From the Editor: August 2017

Needing Friends In High Places
July 06, 2017
Written by
August 2017, Simcoe, Ont. – It’s only fitting for an editorial written on Fathers’ Day to offer timely advice to younger readers: “Hold on tight.”

Canada is a great country in which to raise families and build businesses, agricultural and otherwise. But there are growing challenges on the horizon, and they’re largely political in nature.

Ontario greenhouse growers are facing significant new hurdles to their continued viability, and these hurdles are all courtesy of their provincial government.

New labour legislation has been introduced in the province not long after its ill-timed cap-and-trade carbon tax program. By themselves, each is a crushing weight; combined, they may be too much for some growers to carry.

The province’s carbon tax – and indeed similar taxes across the country – will mean heavy financial costs for growers already struggling with small margins and increased market competition. It will amount to several thousands of dollars per acre. And regions south of the border in which Ontario growers compete have no such carbon levies.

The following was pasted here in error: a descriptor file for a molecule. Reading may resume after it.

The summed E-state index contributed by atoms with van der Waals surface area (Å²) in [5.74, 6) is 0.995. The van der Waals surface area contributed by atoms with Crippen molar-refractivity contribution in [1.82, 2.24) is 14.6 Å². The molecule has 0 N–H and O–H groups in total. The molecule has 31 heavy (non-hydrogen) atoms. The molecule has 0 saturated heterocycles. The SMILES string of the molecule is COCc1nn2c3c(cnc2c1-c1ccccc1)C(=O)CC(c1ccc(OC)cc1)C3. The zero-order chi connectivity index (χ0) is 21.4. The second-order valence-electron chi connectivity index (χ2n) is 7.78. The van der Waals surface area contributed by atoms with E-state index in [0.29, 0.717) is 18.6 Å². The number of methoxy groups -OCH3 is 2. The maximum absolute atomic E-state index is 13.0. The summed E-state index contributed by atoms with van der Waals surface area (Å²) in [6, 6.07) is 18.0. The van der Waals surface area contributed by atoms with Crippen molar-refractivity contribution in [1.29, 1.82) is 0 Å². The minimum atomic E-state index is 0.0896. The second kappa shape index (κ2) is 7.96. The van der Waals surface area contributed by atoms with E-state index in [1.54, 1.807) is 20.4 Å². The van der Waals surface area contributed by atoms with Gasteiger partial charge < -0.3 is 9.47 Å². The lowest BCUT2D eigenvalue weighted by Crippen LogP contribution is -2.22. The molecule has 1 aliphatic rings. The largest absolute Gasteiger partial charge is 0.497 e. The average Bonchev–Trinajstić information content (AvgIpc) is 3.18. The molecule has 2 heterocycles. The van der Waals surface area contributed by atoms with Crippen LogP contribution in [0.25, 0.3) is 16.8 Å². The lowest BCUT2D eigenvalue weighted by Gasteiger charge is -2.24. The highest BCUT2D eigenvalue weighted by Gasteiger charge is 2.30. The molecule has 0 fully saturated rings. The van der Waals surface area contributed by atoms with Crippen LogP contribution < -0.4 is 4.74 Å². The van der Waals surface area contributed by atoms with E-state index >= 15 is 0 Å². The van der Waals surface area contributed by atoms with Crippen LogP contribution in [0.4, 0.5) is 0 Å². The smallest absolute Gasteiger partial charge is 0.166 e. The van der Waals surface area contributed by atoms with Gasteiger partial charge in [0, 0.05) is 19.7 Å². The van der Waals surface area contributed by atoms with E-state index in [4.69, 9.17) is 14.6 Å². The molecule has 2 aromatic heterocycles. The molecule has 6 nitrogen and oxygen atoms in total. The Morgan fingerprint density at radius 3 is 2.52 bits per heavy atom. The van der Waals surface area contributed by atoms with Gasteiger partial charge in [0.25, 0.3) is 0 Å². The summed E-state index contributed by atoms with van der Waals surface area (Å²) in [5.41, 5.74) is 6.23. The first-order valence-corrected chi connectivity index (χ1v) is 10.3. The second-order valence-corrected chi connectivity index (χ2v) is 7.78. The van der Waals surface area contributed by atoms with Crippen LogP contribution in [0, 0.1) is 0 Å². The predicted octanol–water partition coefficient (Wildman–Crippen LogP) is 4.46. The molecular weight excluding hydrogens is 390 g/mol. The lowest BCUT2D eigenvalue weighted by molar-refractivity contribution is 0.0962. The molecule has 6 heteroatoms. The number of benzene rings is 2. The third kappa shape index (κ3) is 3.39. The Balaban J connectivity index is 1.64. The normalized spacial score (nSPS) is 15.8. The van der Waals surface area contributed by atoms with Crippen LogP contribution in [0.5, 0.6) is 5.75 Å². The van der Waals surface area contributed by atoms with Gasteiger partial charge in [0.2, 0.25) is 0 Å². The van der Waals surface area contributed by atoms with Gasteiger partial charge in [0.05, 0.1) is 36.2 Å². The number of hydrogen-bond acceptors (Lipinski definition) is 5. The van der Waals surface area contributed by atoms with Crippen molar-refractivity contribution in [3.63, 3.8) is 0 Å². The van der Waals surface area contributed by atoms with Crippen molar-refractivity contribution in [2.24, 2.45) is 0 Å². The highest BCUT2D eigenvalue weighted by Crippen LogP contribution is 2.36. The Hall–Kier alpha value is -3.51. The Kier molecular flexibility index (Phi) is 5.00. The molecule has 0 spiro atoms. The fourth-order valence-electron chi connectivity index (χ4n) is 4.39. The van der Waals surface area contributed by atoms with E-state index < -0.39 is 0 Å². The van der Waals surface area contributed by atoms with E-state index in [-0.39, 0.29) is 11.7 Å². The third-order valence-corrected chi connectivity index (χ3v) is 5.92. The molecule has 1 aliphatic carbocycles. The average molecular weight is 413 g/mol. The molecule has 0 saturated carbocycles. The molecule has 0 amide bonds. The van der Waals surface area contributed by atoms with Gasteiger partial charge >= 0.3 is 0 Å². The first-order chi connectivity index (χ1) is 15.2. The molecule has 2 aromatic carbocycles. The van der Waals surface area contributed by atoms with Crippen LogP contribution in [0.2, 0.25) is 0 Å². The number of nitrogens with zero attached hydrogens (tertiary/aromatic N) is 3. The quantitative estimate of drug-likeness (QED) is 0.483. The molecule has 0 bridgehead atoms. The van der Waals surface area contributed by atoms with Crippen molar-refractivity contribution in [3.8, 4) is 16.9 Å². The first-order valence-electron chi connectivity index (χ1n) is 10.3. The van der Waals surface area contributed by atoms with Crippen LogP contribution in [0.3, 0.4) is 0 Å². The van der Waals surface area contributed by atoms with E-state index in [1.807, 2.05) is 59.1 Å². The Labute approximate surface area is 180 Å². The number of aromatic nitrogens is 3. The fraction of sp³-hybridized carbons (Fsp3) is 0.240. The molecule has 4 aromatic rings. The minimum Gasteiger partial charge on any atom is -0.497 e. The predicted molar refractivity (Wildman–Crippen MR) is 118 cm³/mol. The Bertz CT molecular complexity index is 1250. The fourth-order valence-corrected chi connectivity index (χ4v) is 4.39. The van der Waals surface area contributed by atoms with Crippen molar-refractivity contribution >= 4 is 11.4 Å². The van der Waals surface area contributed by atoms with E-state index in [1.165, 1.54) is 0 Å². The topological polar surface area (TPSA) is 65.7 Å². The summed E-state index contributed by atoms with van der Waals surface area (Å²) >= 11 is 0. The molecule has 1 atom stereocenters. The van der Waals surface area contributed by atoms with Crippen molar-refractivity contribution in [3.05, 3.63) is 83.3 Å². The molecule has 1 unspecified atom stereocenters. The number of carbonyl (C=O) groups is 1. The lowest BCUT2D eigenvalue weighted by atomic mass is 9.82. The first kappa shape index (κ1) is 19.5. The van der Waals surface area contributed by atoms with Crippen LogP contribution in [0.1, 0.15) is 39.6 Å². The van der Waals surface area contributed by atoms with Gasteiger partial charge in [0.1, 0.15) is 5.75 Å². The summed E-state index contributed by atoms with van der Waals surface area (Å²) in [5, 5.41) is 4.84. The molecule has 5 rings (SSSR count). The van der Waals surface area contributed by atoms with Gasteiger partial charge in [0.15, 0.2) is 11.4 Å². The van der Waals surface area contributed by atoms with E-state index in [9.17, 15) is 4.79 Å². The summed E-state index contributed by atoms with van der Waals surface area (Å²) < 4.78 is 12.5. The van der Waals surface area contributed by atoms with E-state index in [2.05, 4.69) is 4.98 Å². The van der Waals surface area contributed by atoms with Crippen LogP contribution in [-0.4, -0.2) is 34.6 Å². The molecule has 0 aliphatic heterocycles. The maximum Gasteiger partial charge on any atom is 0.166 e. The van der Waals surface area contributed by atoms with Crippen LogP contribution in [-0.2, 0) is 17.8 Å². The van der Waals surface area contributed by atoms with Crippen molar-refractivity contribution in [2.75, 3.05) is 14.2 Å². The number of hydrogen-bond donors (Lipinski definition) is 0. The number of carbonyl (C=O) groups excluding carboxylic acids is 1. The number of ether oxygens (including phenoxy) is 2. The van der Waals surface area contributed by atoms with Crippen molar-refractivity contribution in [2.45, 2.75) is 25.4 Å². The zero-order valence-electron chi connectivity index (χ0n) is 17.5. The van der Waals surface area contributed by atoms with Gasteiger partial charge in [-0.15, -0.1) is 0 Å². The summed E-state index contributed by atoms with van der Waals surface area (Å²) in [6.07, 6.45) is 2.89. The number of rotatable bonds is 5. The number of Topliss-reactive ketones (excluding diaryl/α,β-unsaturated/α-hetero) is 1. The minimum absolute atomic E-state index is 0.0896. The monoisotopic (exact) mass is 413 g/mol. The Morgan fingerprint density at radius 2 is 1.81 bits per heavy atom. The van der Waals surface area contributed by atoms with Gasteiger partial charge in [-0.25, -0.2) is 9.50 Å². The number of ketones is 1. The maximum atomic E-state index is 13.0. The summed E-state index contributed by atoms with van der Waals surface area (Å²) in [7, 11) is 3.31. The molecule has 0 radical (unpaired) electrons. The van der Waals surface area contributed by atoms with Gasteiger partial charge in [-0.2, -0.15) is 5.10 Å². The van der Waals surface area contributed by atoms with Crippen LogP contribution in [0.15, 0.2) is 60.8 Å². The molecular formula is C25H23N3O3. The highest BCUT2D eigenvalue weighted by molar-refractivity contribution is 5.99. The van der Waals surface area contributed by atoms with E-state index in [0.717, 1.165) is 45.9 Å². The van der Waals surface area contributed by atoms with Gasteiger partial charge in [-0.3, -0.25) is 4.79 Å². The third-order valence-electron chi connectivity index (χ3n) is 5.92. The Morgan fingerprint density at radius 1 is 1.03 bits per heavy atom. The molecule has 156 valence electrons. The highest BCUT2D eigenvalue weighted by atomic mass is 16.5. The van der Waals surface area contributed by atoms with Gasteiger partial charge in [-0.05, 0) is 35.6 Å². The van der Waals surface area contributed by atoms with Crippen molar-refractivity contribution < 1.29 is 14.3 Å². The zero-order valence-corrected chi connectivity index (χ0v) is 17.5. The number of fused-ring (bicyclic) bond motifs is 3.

And yet while Alberta and B.C. greenhouse growers will receive a rebate of up to 80 per cent of their carbon taxes, the Ontario government has not yet offered similar assistance to its growers.

Ontario growers will soon be burdened by changes to the province’s labour legislation. Here’s what the province’s two greenhouse associations have to say about it.

The Ontario Greenhouse Vegetable Growers: “While greenhouse vegetable growers agree there is a common interest in sharing in a healthy economic well-being, the recent announcement relating to significant increased minimum wages combined with proposed changes to the employment standards, signals the imminent closure of many family-run greenhouse farms.”

The OGVG is calling on government to work with growers “to ensure further greenhouse growth and investment remains in the province.”

Flowers Canada Ontario: “The proposed rapid change to minimum wage is expected to result in profound damage to the Ontario floriculture sector, the loss of numerous family farms, and a reduction to jobs available in the province of Ontario.

“Labour represents the single largest cost for flower farmers in Ontario, accounting for up to 30 per cent of the total costs of production. While flower growers are committed to the well-being of Ontario’s workforce, an increase of $3.60 per hour per worker over an 18-month period will not provide sufficient time for Ontario businesses to prepare and plan for the increased cost of production. Further, farmers will also experience numerous increases in associated expenses such as Employment Insurance, Canada Pension Plan, Employer Health Tax, and the Workplace Safety Insurance Board.”

The Ontario greenhouse sector has considerable potential to grow: innovative growers with premium products; efficient logistics; and some of the world’s best research being conducted within the province.

Politicians must review government policies to ensure they are helpers – not hurdles – to small business viability.

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